Most people have a generally positive outlook on the world and, as a result, it’s not pleasant to think about negative things that could happen in the future. It’s not nice to think about the death of a loved one, for example, but sadly it’s something that people do need to dwell on in order to prevent financial problems. In an increasingly precarious world where employment is unstable and few jobs last for life, it’s also wise to cover yourself against what might occur in your workplace. Preparing yourself financially, then, is a must-do no matter what stage of life you’re at. Here’s an overview of some of the main ways that you can do this in order to prevent problems arising.
Write a will
Do you know what will happen to your property once you pass away? Plenty of Brits don’t as not everyone actually has a last will and testament in place – and if that applies to you, then there’s no guarantee that any of your assets will go to your loved ones. This is especially relevant if you’re not married to your partner, but it can apply in all sorts of cases. Equally, if your partner owns your home and they die without a will – or die “intestate”, as it is known – then you could be in trouble. It’s possible to research this online, but it’s best to speak to a professional such as a solicitor to get a full low-down.
If you were to lose your job unexpectedly, then you might find it hard to cover all the bills – including the mortgage or rent – on which you and your family rely. Employment insurance can cover you here, as it can pay out during a period of no work and ensure that you keep your head above water. Employment insurance is especially handy for those who are self-employed as, of course, it’s possible that work will either dry up a little or simply stop coming in at all. While it can seem like just another cost to bear when you pay each contribution, it’s possible that you’ll need to claim it once or twice in your career – so it’s worth having in place.
Avoid hidden costs
Financial prudence relies in a lot of cases on reading contracts and offers carefully. In an economy where many business models focus on low initial prices but contain a number of added extra costs, it’s always wise to make sure that you’re not being overcharged as a result of a clause that you might miss in the small print. It’s also important to make sure that you claim back any unfair overcharges from previous years. The payment protection insurance (PPI) scandal is just one example of this, and plenty of people are believed to still have an unclaimed case against a financial institution thatwrongly sold them the insurance.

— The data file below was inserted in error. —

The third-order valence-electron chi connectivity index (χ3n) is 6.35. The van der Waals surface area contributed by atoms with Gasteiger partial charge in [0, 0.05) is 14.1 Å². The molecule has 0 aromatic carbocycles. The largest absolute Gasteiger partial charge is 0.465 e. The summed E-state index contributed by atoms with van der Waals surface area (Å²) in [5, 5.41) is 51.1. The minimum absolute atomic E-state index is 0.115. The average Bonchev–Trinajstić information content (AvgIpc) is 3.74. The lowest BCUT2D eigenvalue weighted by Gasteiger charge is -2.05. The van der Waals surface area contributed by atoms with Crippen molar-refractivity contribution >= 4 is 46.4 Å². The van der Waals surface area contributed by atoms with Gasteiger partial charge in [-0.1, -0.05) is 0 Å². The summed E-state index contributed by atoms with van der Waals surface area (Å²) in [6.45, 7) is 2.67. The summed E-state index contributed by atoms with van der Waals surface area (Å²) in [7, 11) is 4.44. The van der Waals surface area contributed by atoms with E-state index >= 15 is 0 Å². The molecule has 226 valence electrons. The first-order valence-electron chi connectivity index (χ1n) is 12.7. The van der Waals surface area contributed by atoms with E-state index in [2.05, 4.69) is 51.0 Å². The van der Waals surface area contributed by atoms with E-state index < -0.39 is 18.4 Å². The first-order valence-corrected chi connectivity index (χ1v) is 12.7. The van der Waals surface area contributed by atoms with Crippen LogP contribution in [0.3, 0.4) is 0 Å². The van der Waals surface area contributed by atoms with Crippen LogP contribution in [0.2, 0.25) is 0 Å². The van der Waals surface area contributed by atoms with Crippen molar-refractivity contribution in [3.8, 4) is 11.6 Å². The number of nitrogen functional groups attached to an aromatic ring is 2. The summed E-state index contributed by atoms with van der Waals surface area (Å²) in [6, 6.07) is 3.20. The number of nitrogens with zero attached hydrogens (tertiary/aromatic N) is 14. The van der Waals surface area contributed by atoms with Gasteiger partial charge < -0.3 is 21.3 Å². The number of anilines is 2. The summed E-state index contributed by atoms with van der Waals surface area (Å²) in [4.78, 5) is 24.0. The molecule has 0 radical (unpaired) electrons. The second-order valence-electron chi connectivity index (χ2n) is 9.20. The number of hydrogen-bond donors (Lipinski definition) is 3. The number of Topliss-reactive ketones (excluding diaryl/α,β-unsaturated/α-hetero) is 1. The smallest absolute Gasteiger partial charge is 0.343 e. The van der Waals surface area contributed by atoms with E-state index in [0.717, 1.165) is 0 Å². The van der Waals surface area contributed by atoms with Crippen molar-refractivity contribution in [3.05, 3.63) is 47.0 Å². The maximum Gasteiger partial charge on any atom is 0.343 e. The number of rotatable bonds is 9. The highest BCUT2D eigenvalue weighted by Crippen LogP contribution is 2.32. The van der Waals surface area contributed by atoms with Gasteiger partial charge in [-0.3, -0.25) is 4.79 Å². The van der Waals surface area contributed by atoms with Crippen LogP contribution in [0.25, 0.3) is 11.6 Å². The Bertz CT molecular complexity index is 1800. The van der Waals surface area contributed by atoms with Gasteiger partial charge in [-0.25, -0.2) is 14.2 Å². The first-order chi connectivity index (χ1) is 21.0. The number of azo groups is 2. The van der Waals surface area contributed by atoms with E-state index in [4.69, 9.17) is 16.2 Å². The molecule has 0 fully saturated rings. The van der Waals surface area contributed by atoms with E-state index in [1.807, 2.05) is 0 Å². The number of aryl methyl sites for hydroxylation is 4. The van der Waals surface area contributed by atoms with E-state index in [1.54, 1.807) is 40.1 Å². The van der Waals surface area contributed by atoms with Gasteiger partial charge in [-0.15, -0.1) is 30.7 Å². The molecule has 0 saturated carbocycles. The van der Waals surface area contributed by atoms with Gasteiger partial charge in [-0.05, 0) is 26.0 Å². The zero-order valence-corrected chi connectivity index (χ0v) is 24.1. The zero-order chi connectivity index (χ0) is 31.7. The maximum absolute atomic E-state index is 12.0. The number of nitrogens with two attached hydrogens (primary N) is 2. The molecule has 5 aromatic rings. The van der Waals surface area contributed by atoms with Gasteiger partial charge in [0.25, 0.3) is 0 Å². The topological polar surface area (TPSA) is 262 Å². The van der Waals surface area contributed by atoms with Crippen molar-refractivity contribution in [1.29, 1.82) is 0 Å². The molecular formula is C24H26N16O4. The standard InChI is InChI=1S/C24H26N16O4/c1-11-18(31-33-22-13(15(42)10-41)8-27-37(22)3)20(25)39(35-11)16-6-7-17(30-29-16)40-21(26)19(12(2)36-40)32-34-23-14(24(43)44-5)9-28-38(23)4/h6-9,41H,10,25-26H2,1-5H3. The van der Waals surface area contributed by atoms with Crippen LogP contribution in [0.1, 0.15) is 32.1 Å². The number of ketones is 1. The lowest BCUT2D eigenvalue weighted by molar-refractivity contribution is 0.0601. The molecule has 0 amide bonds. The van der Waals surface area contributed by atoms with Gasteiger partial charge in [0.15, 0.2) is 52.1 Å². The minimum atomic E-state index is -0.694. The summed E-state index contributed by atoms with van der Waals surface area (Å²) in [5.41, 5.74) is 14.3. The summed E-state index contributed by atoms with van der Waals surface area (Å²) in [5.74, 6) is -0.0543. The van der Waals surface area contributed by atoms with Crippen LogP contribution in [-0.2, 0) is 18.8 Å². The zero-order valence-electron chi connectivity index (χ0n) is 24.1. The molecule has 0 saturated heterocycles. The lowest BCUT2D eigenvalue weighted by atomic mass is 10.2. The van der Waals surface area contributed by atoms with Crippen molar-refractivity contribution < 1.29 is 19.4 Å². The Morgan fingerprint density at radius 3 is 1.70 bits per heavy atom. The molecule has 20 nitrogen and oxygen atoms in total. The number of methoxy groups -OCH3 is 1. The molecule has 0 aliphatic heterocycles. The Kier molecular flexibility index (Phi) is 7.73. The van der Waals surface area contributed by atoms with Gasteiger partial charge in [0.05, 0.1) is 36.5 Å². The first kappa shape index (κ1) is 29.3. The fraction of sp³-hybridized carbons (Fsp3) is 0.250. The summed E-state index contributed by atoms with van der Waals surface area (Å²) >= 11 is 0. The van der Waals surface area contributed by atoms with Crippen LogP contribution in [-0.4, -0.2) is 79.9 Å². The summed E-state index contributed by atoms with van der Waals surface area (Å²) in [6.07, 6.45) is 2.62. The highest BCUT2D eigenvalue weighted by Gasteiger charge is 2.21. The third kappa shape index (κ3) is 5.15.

As a result of this scandal, it’s now possible to make a Capital One PPI claim or a claim against another institution online – so there’s no reason not to if you think that you’ve been affected. Going forward, you should make sure that you act to stop any further issues from arising by always looking at the small print in any agreement and by asking retailers or contractors to give full, upfront costings when they outline a product or service for you.
A savings buffer
When cash flows are tight, saving up may be the last thing on your mind. However, if you’re in a position where you can save some money, then it’s definitely worth doing. Building up a buffer of a few months’ worth of spending is a smart move, as it allows you to dip into savings and avoid having to use credit cards or take out high-interest payday loans in order to get through a temporary rough patch.
Protecting yourself against the financial problems that may occur over your lifetime, then, is a must-do. In some cases, such as claiming back the costs of mis-sold PPI, this can be done retrospectively. In other cases, however, it’s not possible to turn back the clock: all you can do is ensure that your future is protected. Whether you need to write a will to be certain that your loved ones won’t be left out of pocket after your death or whether it looks like employment insurance might be right for you, there’s a lot that you can do to future-proof yourself against adverse financial circumstances.